Guy Torbet.

Boot Sector and Registers

Guy Torbet
Guy Torbet

August 13, 2021

Boot Sector

512 bytes @ cylinder 0, head 0, sector 0 that ends in 0xAA55 so the BIOS knows it's legit.

e9 fd ff 00 00 00 00 00 00 00 00 00 00 00 00 00
00 00 00 00 00 00 00 00 00 00 00 00 00 00 00 00
[ 29 more lines with sixteen zero-bytes each ]
00 00 00 00 00 00 00 00 00 00 00 00 00 00 55 aa
; Infinite loop (e9 fd ff)
loop:
    jmp loop 

; Fill with 510 zeros minus the size of the previous code
times 510-($-$$) db 0
; Magic number
dw 0xaa55 

Instead of just writing 0's, throw some text up:

mov ah, 0x0e ; tty mode
mov al, 'H'
int 0x10
mov al, 'e'
int 0x10
mov al, 'l'
int 0x10
int 0x10 ; 'l' is still on al, remember?
mov al, 'o'
int 0x10

jmp $ ; jump to current address = infinite loop

; padding and magic number
times 510 - ($-$$) db 0
dw 0xaa55 

Write each character of the "Hello" word into the register al (lower part of ax), the bytes 0x0e into ah (the higher part of ax) and raise interrupt 0x10 which is a general interrupt for video services.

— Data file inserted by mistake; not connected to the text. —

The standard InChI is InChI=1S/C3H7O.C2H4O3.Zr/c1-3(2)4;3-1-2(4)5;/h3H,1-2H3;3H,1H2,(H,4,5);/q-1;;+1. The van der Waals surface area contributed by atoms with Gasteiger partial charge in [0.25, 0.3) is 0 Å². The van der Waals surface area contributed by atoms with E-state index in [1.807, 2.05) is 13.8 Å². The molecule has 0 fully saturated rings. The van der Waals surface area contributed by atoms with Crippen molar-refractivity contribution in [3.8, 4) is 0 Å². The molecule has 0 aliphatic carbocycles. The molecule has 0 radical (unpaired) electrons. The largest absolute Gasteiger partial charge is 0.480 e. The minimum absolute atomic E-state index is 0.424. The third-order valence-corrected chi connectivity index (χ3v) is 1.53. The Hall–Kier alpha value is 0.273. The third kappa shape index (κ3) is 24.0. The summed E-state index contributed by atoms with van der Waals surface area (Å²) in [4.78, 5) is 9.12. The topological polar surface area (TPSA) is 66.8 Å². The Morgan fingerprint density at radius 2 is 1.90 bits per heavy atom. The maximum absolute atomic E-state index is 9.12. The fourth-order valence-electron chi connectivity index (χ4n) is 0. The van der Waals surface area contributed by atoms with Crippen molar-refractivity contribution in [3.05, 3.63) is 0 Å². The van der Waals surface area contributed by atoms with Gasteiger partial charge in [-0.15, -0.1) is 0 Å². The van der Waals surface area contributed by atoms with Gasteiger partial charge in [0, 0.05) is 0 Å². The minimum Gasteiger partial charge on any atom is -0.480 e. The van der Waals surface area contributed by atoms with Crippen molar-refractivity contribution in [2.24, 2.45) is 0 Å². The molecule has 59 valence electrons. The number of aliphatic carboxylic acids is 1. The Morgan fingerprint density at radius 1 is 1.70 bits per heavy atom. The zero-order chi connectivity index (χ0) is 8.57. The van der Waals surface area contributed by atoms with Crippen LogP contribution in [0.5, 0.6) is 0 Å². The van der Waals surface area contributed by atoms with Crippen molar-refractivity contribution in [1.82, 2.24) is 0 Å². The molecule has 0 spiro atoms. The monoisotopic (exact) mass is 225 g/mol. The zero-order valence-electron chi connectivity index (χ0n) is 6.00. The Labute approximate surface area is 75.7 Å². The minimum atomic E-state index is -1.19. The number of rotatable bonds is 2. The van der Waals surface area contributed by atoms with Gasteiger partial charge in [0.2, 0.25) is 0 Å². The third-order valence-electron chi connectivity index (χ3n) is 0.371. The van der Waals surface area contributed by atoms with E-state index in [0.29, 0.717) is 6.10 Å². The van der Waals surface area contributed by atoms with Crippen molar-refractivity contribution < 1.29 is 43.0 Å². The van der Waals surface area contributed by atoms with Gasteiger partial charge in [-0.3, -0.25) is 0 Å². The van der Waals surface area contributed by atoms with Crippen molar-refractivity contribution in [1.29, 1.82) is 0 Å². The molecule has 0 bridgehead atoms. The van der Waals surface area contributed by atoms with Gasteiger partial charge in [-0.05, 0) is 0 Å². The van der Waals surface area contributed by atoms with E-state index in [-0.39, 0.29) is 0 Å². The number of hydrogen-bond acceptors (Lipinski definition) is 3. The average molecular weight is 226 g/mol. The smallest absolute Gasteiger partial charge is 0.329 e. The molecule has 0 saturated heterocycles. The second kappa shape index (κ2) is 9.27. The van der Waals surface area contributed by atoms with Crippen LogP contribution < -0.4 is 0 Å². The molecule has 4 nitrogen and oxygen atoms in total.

FP registers are 128-bit XMM registers, later extended to 256-bit YMM registers with AVX/AVX2 and 512-bit ZMM0-ZMM31 registers with AVX-512. All x86 CPUs have four general purpose registers, ax, bx, cx, and dx

An interrupt is a response by the processor to an event that needs attention from the software. An interrupt condition alerts the processor and serves as a request for the processor to interrupt the currently executing code when permitted, so that the event can be processed in a timely manner. If the request is accepted, the processor responds by suspending its current activities, saving its state, and executing a function called an interrupt handler (or an interrupt service routine, ISR) to deal with the event.

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